In which Imperium II: Dictator continues a compelling look at (Roman) politics at the Gielgud Theatre but in which I also feel obliged to point out just how male-heavy Imperium skews
“We are at the mercy of the people of Rome”
Previously on Imperium:
- we enjoyed ourselves
- we struggled to differentiate between the many names beginning with C
- we puzzled at why people wore their togas with one bit draped impractically over a forearm
- we marvelled at how shiny everyone’s leather sandals seemed to be
- and we grieved at how woefully the wonderful Siobhán Redmond was underused, at how indeed the whole production treats women
The second part of this summer’s Roman epic – Imperium II: Dictator – continues much in the same vein as the first. Mike Poulton’s adaptation capturing much of the sweeping vistas of Robert Harris’ Cicero novels, and Richard McCabe excelling as that noble Cicero who increasingly reveals himself as all-too–hubristically-human.
But as we reach the seventh hour of drama in this testosterone-heavy world, you can’t help but feel that the women, both of the time and of this company, are relatively hard done by. Between the male gaze of Harris to Poulton to Doran to McCabe, the relentless focus on the political over the personal doesn’t give us much sense of Cicero the man versus Cicero the politician. Continue reading “Review: Imperium II – Dictator, Gielgud”
Imperium I: Conspirator is the entertaining first part of the seven hours of a proper Roman epic from the RSC (thankfully with air-con in the Gielgud Theatre)
“Stupid people tend to vote for stupid people”
With the weather as it is, there are worse ways to spend a day in London than in the blissfully air-conditioned Gielgud Theatre. There, you can partake in the near seven hours of the two-part theatrical extravaganza that is Imperium. First seen at the RSC last winter, Mike Poulton’s adaptation of Robert Harris’ Cicero novels have a suitably epic feel to them and, anchored by an excellent lead performance from Richard McCabe, also have a real thrill factor.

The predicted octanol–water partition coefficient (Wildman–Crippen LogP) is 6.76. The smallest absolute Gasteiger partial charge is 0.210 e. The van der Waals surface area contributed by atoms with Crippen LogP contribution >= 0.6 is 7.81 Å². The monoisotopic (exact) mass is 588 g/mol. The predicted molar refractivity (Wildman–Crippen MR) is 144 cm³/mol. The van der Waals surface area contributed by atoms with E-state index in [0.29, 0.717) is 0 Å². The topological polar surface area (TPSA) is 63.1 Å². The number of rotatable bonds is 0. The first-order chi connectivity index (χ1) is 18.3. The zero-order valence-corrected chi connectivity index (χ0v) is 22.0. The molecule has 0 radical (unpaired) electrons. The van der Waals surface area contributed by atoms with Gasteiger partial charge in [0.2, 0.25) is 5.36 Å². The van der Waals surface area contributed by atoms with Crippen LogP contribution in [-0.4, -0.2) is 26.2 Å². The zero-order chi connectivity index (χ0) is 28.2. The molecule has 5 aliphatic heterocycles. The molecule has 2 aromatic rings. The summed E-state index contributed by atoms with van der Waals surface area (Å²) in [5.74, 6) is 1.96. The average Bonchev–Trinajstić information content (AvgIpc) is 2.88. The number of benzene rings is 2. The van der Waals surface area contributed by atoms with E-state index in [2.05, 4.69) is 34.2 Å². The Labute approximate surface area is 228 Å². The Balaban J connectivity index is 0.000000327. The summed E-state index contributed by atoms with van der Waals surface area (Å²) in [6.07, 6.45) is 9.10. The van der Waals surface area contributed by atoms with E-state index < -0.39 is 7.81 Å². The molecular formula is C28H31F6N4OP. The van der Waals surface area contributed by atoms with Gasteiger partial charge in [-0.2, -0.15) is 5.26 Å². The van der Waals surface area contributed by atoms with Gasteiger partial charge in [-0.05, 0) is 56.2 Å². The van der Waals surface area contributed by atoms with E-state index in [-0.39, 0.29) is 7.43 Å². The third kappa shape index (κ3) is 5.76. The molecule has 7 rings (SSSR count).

The first part – Imperium I: Conspirator – follows Roman consul Cicero’s valiant efforts to defend the republic and the rule of law against rebellion and rivalries. And in the hands of McCabe, his silky rhetoric is a joy to behold as he secures his primacy, relying on political manipulation where necessary. Whether defeating Joe Dixon’s Catiline, trying to outmanoeuvre Nicholas Armfield’s slippery Clodius or pin down the wildly ambitious young buck named Julius Caesar (a superb Peter de Jersey), his actions are gripping. Continue reading “Review: Imperium I – Conspirator, Gielgud”
The Royal Shakespeare Company has announced casting for the upcoming productions of Imperium parts one and two. Richard McCabe will take on the role of Cicero in Mike Poulton’s adaptations of Robert Harris’ novels alongside Siobhan Redmond as Terentia, Cicero’s wife. Joseph Kloska will play Cicero’s servant Tiro, who narrates their adventures. Continue reading “Full cast of the RSC’s Imperium announced”
Seeing a deal on lastminute for restricted view tickets for a tenner, I thought I’d squeeze this revival of Tennessee Williams’ Cat on a Hot Tin Roof in for a Saturday matinee, but was almost jeopardised by the seats we were allocated: seats AA1&2 in the Grand Circle don’t actually have a restricted view of the stage, because you are actually facing the audience! The seats are about 120 degrees to the stage so you’re basically facing most of the Grand Circle, a great opportunity to fulfil my Glenn Close in Dangerou Liaisons fantasy, but not the best for playwatching. To see the stage, you need to twist round and then lean quite far forward, which then forces everyone else in the row to lean too. Fortunately, with a house that was only 75% full, we were able to relocate at the end of the first act, but it is truly outrageous that these seats are up for sale at all.
As for the play itself, it is an updated version relocated into the 1980s according to the show literature, although there were curiously few references to this and I don’t think I would have worked it out had I not been informed of it. It’s a tale of a wealthy landowning family who are struggling to conceal the cracks caused by repressed homosexuality, inheritance struggles, alcoholism and the shadow of terminal illness, and I suppose the one benefit of shifting the timing of the play enables the fact that the cast are all black to be not considered an issue. Continue reading “Review: Cat On A Hot Tin Roof, Novello”